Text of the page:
This Is How I Fool Everyone Into Thinking I'm a Natural Redhead

I've mastered my at-home hair color routine and I'm never going back to the salon.

How to Dye Hair red
Photo: Getty Images

For as long as I can remember, I've wanted to be a redhead. Everyone on my mom's side of the family has gorgeous auburn locks and I always admired their unique hair color, plus I like the idea of having strands that stand out. The reality: My mom never let me dye my light brown hair.

Brunette to Redhead

As soon as I moved to New York City for college, I made my salon appointment to go ginger (sorry, Mom!) and I couldn't have been more excited. I walked in with a picture of Emma Stone and hoped for the best. My hair turned out better than I expected, and I felt more like myself than I ever had before. I strutted out as a new woman… but was back again only two weeks later because my virgin hair wouldn't hold the dye. It completely faded in just 14 days! I wish I had known then to use an at-home color-depositing product like dpHUE Color Boosting Gloss + Deep Conditioning Treatment ($30;, but that was just one of the lessons I've learned since making the switch to red.

Nowadays, I keep my hair fiery red without bi-monthly visits to the salon by dyeing my hair at home. After the fading incident, my stylist gave me the exact formula he used on my hair so I would be able to do it—my bank account was silently thanking me. My own color combo is as follows: Half a tube of ColorInsider by Matrix Precision Permanent Color 7rc-Dark Blonde Red Copper ($12;, a quarter tube of 5r- Medium Brown Red ($11;, a quarter tube of 5n-Medium Brown Neutral ($13;, and a quarter tube of Color Concentrate in Red ($9; For good measure, I add two ounces of the Matrix Oil Cream Developer ($20;, which turns the mixture into a dense consistency for more precise application when I paint it on. I love these formulas because they're ammonia-free, so they're not drying or damaging my hair, which is super important since I dye it so often.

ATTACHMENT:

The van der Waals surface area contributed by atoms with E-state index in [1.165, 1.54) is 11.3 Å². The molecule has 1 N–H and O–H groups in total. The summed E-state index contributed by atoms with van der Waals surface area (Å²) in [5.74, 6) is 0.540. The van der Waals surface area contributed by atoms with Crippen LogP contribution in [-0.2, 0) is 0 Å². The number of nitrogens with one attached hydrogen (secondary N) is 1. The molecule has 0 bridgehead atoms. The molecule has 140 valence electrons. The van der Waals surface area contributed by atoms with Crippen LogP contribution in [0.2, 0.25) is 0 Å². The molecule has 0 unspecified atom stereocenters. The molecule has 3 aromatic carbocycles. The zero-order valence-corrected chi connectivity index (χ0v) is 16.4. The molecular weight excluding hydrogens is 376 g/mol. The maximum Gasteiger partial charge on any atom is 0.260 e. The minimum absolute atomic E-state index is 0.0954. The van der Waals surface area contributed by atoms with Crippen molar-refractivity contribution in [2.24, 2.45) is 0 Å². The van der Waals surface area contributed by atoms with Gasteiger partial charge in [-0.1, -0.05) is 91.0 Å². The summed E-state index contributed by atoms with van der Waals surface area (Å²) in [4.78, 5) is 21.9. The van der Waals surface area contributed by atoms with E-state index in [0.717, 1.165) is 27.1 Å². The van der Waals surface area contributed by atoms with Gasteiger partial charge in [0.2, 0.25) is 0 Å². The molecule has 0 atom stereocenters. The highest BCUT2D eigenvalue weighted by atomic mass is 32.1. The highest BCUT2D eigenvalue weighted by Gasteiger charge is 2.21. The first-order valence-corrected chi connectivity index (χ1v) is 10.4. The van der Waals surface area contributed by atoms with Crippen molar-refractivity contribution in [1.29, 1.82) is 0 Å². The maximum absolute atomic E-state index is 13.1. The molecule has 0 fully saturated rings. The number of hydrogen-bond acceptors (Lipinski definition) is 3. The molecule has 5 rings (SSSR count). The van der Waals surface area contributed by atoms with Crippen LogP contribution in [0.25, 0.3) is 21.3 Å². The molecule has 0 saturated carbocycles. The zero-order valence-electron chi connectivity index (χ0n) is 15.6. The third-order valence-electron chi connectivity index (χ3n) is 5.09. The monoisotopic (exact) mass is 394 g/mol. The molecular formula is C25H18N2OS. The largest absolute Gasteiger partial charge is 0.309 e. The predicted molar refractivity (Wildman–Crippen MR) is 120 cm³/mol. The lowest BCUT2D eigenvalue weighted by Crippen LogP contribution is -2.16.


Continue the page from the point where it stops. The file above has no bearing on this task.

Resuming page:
Mary Redhead Selfie

Because red is the fastest hair color to fade, I find myself playing colorist every five weeks, starting at the roots and paint until fully saturated. Then, I take one-inch sections and coat those as well, followed by a massage to work the color into each piece. I put my dye-covered strands in a shower cap—the disposable kind like Donna Disposable Shower Cap ($2; is the best—and sit for 35 minutes, then hop in the shower and shampoo my hair until the water runs clear again. Upon the first rinse, the bathtub turns a vibrant shade of crimson but luckily never leaves a stain–another bonus with this formula. While the fresh color can be a bit jarring because it's so rich, I've come to expect it and then it subtly starts to fade.

While it may sound like a lot to dye my hair about once a month, it's worth it because I feel so much more confident with red hair. It's been three years since that initial salon visit and I don't think I'll ever go back to my natural color, mainly because I've managed to find a simple, at-home way to maintain it without breaking the bank.

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